Each week, The Reporters put their thumbs out to the good and the bad in the world of sports. This week they discuss Andrew Albers, “Doctor” Donovan McNabb and the best and the worst of the tennis world.
Bruce Arthur, National Post: My thumb is down to the retirement of Marion Bartoli, who walked away from tennis 40 days after winning Wimbledon at age 28. She said her body was done. She said Wimbledon was probably the last bit of something that was left inside her. Well, it's a shame. It feels like a snap decision from someone who made tennis so much more interesting - Bartoli was a basket of intellect and indiosyncracies - starting by not bouncing the ball before she served, in a sport where so many athletes seem mass-produced. But maybe this is for the best. She'd had a rough year, and Wimbledon was a soft-schedule burst of lightning in a bottle. In the end, she left her way, which was always how she played.
Steve Simmons, Sun Media: My thumb is up to Andrew Albers, the 27-year-old from North Battleford, Saskatchewan, for winning the longest drive competition in major league baseball - and I'm not talking golf here. Albers drove from Saskatchewan to Arizona, from Arizona to Florida - 32 hours in all - to pursue a future in baseball. The drive to Florida and some craftiness earned him a contract with the Minnesota Twins and against all odds, he began his big league journey in incredible form last week. First a shutout. Then another. He threw 17 1/3 innings before finally giving up runs and being defeated Saturday night. We have no idea how long this will last for Albers, but we do know this: this lefthander has drive.
Michael Farber, Sports Illustrated: Yes, Rafael Nadal schooled him in the Rogers Cup final last Sunday. And yes, he lost to John Isner in Cincinnati on Thursday. Still, my thumb is up to Milos Raonic. Sandwiched between those defeats, Raonic had an obscure yet significant win. Raonic beat Janko Tipsarevic in Cincinnati to run his record against the Serb to 3-0, but this was the first time he had won in straight sets. You will soon be pronouncing Tipsarevic with ease. With Viktor Troicki's doping suspension, Tipsarevic will be the serbian no. 2, behind Novak Djokovic, in the Davis Cup semifinal against Canada next month. Even on Belgrade clay, a confident Raonic makes an upset possible.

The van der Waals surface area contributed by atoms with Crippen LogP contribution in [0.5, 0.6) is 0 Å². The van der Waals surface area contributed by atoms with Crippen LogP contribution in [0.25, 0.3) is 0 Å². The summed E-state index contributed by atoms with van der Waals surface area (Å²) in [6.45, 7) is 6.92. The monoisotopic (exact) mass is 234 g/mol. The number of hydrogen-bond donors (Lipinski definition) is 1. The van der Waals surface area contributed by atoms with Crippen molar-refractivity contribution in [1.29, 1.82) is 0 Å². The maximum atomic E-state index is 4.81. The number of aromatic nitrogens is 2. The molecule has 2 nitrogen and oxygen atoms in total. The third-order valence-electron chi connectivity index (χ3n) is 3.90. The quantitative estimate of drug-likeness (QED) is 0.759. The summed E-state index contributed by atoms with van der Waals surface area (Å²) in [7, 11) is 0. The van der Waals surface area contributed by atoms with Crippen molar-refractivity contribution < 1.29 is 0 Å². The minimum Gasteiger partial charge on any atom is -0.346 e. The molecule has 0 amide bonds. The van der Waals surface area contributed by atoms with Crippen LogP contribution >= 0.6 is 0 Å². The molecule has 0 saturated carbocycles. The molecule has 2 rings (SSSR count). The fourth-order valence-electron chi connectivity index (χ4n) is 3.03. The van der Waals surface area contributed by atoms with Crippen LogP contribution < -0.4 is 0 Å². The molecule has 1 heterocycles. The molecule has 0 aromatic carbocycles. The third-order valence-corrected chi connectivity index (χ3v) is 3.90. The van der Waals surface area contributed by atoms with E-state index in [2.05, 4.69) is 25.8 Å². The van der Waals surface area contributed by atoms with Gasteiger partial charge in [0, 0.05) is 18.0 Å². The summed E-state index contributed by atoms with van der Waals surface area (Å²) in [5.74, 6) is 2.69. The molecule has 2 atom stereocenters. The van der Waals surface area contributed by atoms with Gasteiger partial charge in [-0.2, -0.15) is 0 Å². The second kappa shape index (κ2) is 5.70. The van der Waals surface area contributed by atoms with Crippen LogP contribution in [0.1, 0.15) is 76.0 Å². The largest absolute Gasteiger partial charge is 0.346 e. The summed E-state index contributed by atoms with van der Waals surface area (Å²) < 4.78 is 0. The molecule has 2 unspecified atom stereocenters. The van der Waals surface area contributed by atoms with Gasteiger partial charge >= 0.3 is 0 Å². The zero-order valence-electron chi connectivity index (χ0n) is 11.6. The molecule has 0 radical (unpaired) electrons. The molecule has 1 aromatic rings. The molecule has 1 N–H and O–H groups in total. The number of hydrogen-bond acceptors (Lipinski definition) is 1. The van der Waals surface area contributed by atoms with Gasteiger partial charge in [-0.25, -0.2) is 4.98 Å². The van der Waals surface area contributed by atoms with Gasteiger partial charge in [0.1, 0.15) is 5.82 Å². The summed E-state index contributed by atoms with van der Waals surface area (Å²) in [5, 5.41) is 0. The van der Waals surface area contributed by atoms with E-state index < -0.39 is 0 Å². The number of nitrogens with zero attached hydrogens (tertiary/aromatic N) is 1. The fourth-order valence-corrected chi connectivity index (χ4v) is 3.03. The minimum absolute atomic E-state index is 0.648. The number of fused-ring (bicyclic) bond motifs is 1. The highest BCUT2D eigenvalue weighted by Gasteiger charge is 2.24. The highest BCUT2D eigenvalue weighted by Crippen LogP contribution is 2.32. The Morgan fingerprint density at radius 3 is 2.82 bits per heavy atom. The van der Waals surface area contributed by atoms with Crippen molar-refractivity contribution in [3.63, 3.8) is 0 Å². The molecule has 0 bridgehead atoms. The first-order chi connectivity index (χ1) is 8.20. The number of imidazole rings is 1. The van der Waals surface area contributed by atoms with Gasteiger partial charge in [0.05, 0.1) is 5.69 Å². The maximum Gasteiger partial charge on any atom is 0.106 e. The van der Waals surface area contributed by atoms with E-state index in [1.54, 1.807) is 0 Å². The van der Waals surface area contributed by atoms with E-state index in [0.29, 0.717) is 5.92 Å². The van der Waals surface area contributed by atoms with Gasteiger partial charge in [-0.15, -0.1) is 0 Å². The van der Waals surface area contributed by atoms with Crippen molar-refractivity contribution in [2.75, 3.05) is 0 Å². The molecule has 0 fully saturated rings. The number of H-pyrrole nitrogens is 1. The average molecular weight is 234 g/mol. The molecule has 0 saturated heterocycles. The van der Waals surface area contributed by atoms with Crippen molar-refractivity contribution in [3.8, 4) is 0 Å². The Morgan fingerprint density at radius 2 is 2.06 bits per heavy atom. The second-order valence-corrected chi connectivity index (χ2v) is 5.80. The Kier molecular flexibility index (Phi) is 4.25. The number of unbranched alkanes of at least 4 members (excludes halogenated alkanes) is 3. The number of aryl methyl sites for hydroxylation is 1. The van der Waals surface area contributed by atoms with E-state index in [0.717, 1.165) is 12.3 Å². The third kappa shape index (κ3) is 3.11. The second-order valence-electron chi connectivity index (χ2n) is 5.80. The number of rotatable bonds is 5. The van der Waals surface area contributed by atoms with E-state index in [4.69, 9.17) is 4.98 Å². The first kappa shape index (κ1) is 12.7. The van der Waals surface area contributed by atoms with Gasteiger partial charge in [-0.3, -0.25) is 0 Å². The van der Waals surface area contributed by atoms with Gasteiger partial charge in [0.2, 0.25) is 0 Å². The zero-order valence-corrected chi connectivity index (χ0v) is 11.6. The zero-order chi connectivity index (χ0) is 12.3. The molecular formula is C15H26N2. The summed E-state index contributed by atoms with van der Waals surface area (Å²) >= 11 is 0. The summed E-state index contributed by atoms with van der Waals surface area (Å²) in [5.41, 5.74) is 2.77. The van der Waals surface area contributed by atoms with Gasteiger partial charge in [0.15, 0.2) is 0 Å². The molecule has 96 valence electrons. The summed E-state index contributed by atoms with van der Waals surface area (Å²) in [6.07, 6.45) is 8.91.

Brent Wallace, TSN: My thumb is down to the former Washington Redskin quarterback who wants to become the personal shrink to current Redskin quarterback Robert Griffin III. Donovan McNabb has plenty of experience after playing 13 seasons in the NFL, but that doesn't mean he needs to impart his wisdom on others in a public forum and use the excuse that he's just trying to help. On his radio show this week - McNabb - who had a very tumultuous one-year stint in Washington - said RG3 is being "brainwashed" and then added "clearly the young generation... they think they have all the answers. He is going through a little turmoil right now... trying to make it out on the field and it's unfortunate." Saying those things in a public forum - whether they're true or not - is not helping. You played the position, you should know how it works. Reach out to him quietly if you want, but don't scream it to the world. You had your time in the spotlight, now it's time to let others shine and for you to fade into the background and to not keep making the story about you.